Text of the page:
Telecom Wavelength emIssion in STrained MoTe2-"TWIST MoTe2"
|Marco Felici||Aggiungi Tutor di riferimento (Professore o Ricercatore afferente allo stesso Dipartimento del Proponente)|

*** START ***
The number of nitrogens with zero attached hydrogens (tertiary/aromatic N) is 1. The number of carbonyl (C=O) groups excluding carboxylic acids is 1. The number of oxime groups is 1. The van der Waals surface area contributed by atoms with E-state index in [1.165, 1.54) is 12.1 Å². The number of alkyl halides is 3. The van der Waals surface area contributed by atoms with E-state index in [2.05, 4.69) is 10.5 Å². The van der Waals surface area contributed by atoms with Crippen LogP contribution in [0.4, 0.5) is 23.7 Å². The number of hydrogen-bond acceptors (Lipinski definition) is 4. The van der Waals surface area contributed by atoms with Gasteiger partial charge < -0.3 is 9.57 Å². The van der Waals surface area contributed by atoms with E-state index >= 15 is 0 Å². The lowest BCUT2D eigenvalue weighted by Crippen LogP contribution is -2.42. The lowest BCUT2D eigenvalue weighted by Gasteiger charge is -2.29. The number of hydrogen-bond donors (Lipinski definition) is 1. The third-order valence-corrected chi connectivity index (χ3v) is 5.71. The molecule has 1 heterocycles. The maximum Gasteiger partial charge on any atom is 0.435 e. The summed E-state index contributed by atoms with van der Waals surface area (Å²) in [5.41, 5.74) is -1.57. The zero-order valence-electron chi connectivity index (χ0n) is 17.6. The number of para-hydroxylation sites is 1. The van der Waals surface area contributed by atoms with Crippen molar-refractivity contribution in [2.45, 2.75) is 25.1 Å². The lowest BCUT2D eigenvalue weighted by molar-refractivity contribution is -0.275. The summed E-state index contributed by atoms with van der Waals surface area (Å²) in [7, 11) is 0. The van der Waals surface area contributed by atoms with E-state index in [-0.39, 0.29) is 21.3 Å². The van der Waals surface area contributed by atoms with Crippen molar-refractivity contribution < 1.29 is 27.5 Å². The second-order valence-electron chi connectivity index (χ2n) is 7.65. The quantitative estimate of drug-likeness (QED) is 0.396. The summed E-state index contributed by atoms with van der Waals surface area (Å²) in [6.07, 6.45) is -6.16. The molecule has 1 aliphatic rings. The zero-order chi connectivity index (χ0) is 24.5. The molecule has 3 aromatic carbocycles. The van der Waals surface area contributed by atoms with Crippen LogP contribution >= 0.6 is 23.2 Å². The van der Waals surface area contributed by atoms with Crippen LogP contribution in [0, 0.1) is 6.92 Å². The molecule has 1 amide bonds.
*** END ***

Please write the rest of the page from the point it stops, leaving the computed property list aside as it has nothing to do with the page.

In today's digital ecosystem, telecommunications have become the basis for businesses, governments, communities, and families to seamlessly connect and share information. Over time, telecommunications are expected to further expand. Therefore, there has been a great demand for light sources and photodetectors that work in the telecommunication band (1.3-1.5 µm) for signal transmission through silica optical fibers. Two-dimensional (2D) materials -i.e. single layers of a crystal, with atomic thickness- can nowadays be obtained from layered materials, thanks to the fact that the different layers are bound by the weak van der Waals force. Besides their atomic thickness, 2D materials are highly flexible and can withstand three to five times more strain (i.e., elastic deformation) than traditional three-dimensional semiconductors. As a two-dimensional material, MoTe2 has all these characteristics. MoTe2 has a band gap of 1.1 eV (i.e., ~1.13 µm) for a single layer and 0.98 eV (i.e., ~1.27 µm) for a bulk, making it a potentially suitable source material for the telecom band. However, the tuning of light emission is still the bottleneck for exploring the entire telecom span. As demonstrated by the host group, a process based on hydrogen irradiation on 2D multilayers (MoS2, WS2, WSe2, MoTe2) is able to induce the creation of strained nanometric or micrometric domes of monolayer thickness. The process can be exploited to achieve strains ~10%, which have not been demonstrated by other strain techniques used for 2D materials. The technique further allows us to gain control over the shape and size of the dome. While the effect of strain in domes formed in MoS2, WS2, and WSe2 has been widely studied by the host group, the effect on MoTe2 has not been characterized, yet. This project aims to explore the possibility to tune the luminescence properties of MoTe2 through strain in order to make it a controllable light source in the telecommunication wavelength range.